Over the past year, we’ve had our son play a few different sports. When I say “sports,” I use the term loosely because it’s typically a group of 4- and 5-year-olds running after a soccer ball or basketball. Even though it’s not exactly strenuous activity, I often see parents offering sports drinks to their children when it’s time to rehydrate. 


  The truth is, unless your child is participating in a moderate- to high-intensity sport that lasts longer than 1 hour, water is the only beverage needed to replace fluid lost from activity. Water should be consumed before, after, and during activity, and kids should be encouraged to drink whenever they feel thirsty, or every 15 to 20 minutes while on the move. 


  An exception to only needing water to hydrate would be if you notice a white residue on your child’s skin or clothing. This indicates sodium loss and a sports beverage would be warranted. Additionally, if temperature and humidity are high and you notice excessive sweating, this could indicate your child should replenish with a sports beverage, as well. 


  Another thing to keep in mind when you have a child participating in after-school sports is ensuring they get the right nourishment to fuel their activities. Especially when lunch is served early in the day, children need balanced snacks prior to taking part in extracurricular practices and games. 


  Focus on providing options that deliver a mixture of protein and carbohydrates before and after practice. For example, graham crackers with almond butter, a fruit smoothie with Greek yogurt and frozen berries, or a ham and cheese tortilla rollup. This breakfast bar recipe is another portable option that can be packed up and enjoyed later in the day.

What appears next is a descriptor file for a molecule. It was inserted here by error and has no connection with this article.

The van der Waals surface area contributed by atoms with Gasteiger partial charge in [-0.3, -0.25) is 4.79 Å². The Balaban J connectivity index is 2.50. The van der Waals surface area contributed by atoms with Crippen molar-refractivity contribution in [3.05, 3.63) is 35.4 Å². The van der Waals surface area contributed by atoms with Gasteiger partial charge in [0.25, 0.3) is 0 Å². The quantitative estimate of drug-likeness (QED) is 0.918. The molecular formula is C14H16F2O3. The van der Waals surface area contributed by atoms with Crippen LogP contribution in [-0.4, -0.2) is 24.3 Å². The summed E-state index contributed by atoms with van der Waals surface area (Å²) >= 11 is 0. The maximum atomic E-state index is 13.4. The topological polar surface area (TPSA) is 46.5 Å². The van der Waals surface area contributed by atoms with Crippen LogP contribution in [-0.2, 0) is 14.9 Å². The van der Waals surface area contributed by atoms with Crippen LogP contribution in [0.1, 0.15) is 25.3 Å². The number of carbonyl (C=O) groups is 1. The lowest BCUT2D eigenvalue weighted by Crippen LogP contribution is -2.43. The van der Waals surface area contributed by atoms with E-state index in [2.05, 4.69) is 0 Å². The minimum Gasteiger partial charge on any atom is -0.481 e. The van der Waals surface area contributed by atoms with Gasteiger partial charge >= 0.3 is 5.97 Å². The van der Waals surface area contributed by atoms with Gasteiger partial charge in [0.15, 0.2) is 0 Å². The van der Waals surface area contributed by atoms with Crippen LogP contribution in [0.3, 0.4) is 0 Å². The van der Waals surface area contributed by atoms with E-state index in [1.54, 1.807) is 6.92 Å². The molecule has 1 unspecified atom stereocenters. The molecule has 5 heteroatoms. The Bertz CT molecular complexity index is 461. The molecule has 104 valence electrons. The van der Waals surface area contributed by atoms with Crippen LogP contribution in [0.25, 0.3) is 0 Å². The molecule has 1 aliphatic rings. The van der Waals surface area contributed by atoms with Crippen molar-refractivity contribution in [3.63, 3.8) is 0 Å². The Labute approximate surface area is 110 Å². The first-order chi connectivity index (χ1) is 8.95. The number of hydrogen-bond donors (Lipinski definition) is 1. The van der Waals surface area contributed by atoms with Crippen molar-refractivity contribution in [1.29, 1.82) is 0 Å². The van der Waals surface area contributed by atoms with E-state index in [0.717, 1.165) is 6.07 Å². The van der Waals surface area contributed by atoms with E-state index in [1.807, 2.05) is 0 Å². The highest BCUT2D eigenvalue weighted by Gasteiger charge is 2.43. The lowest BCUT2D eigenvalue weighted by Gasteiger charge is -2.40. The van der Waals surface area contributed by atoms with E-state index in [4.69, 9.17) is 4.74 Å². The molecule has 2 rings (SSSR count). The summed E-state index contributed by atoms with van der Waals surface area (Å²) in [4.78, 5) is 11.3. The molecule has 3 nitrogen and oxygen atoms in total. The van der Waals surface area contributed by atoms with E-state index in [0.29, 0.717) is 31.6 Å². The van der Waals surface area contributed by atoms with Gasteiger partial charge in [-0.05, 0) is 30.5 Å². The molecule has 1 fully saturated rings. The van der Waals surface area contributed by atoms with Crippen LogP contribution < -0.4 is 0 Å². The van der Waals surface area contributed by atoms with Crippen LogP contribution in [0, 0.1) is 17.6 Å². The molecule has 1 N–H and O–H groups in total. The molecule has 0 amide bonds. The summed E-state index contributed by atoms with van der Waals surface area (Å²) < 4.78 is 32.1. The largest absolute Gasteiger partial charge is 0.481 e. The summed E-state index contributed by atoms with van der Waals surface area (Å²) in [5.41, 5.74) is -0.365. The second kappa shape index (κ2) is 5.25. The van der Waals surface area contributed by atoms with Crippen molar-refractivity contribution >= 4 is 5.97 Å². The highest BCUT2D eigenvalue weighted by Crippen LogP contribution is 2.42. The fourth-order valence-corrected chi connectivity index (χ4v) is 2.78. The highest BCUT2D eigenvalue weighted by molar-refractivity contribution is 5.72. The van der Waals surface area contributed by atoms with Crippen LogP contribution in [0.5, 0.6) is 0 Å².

For sports nutrition recommendations specific to your child, schedule an appointment with a sports dietitian to tailor an individualized eating plan. Visit the Sports, Cardiovascular, and Wellness Nutrition (SCAN) dietetic practice group Website at scandpg.org to learn more.  


Andrea Luttrell is a registered dietitian nutritionist for the Living Well Eating Smart program at Big Y Foods. She can be reached at livingwell@bigy.com or write Living Well, 2145 Roosevelt Ave, PO Box 7840, Springfield 01102. 


Do you have a question on nutrition or healthy eating or want more information or ideas on a related topic? 


Email editor@baystateparent.com and your suggestion could be featured in an upcoming edition of Dishin’ With the Dietitian.



Breakfast Bars

Ingredients


• 1 cup old fashioned or quick oats


• 1 (7-ounce) bag dried fruit of choice 


   (raisins, cranberries, cherries, etc.)


• ¼ cup sugar


• ½ cup shredded unsweetened 


   coconut (optional)


• ¼ cup chopped walnuts (optional)


• ½ teaspoon salt


• ¼ teaspoon ground cinnamon


• ¼ cup honey


• 2 tablespoons olive oil


• ¼ cup peanut butter


• 1 tablespoon fat-free milk


• ½ teaspoon vanilla extract 


Directions


Preheat oven to 350°F. Lightly coat an 8x8-inch baking pan with nonstick spray.


In a large bowl mix together oats, dried fruit, sugar, coconut, walnuts, salt and cinnamon. Set aside.


In a medium bowl stir together honey, oil, peanut butter, milk and vanilla. 


Pour honey mixture over oat mixture and blend until completely coated. 


Pour mixture into prepared pan and press firmly to the edges. Bake for 20 to 25 minutes or until bars begin to brown and turn bubbly.


Remove from oven, let stand 10 minutes, and cut up while still warm. 


Let cool completely before removing from pan. Store in an airtight container. 


Recipe Courtesy of MilkPEP.